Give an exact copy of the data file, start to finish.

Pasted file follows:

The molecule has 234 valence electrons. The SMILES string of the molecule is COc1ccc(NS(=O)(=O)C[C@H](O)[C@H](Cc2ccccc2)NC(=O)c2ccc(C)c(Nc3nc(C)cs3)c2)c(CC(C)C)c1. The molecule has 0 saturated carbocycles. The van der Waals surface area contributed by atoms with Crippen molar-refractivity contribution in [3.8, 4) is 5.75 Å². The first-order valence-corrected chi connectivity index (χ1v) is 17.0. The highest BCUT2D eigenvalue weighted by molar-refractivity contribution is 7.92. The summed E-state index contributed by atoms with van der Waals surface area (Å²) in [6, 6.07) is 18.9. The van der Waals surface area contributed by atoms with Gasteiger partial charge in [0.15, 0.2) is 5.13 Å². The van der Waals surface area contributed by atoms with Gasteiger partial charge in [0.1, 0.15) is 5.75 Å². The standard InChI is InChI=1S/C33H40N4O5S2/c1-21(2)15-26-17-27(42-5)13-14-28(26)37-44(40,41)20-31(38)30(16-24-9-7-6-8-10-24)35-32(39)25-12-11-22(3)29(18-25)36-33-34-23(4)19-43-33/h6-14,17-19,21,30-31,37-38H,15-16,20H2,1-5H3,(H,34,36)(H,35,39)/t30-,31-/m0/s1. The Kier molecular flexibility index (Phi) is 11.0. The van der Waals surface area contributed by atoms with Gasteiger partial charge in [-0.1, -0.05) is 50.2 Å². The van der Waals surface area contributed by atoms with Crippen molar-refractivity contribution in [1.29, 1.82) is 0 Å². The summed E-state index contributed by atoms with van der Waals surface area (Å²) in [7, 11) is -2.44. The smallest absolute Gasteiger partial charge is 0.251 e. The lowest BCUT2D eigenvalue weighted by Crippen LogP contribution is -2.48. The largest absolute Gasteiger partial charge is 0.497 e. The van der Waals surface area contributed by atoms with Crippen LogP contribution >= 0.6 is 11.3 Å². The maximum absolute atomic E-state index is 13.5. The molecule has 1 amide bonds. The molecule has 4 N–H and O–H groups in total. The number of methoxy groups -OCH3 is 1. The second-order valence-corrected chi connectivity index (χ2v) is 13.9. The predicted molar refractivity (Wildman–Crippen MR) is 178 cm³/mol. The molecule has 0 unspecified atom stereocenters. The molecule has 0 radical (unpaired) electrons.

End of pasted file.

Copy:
The molecule has 234 valence electrons. The SMILES string of the molecule is COc1ccc(NS(=O)(=O)C[C@H](O)[C@H](Cc2ccccc2)NC(=O)c2ccc(C)c(Nc3nc(C)cs3)c2)c(CC(C)C)c1. The molecule has 0 saturated carbocycles. The van der Waals surface area contributed by atoms with Crippen molar-refractivity contribution in [3.8, 4) is 5.75 Å². The first-order valence-corrected chi connectivity index (χ1v) is 17.0. The highest BCUT2D eigenvalue weighted by molar-refractivity contribution is 7.92. The summed E-state index contributed by atoms with van der Waals surface area (Å²) in [6, 6.07) is 18.9. The van der Waals surface area contributed by atoms with Gasteiger partial charge in [0.15, 0.2) is 5.13 Å². The van der Waals surface area contributed by atoms with Gasteiger partial charge in [0.1, 0.15) is 5.75 Å². The standard InChI is InChI=1S/C33H40N4O5S2/c1-21(2)15-26-17-27(42-5)13-14-28(26)37-44(40,41)20-31(38)30(16-24-9-7-6-8-10-24)35-32(39)25-12-11-22(3)29(18-25)36-33-34-23(4)19-43-33/h6-14,17-19,21,30-31,37-38H,15-16,20H2,1-5H3,(H,34,36)(H,35,39)/t30-,31-/m0/s1. The Kier molecular flexibility index (Phi) is 11.0. The van der Waals surface area contributed by atoms with Gasteiger partial charge in [-0.1, -0.05) is 50.2 Å². The van der Waals surface area contributed by atoms with Crippen molar-refractivity contribution in [1.29, 1.82) is 0 Å². The summed E-state index contributed by atoms with van der Waals surface area (Å²) in [7, 11) is -2.44. The smallest absolute Gasteiger partial charge is 0.251 e. The lowest BCUT2D eigenvalue weighted by Crippen LogP contribution is -2.48. The largest absolute Gasteiger partial charge is 0.497 e. The van der Waals surface area contributed by atoms with Crippen LogP contribution >= 0.6 is 11.3 Å². The maximum absolute atomic E-state index is 13.5. The molecule has 1 amide bonds. The molecule has 4 N–H and O–H groups in total. The number of methoxy groups -OCH3 is 1. The second-order valence-corrected chi connectivity index (χ2v) is 13.9. The predicted molar refractivity (Wildman–Crippen MR) is 178 cm³/mol. The molecule has 0 unspecified atom stereocenters. The molecule has 0 radical (unpaired) electrons.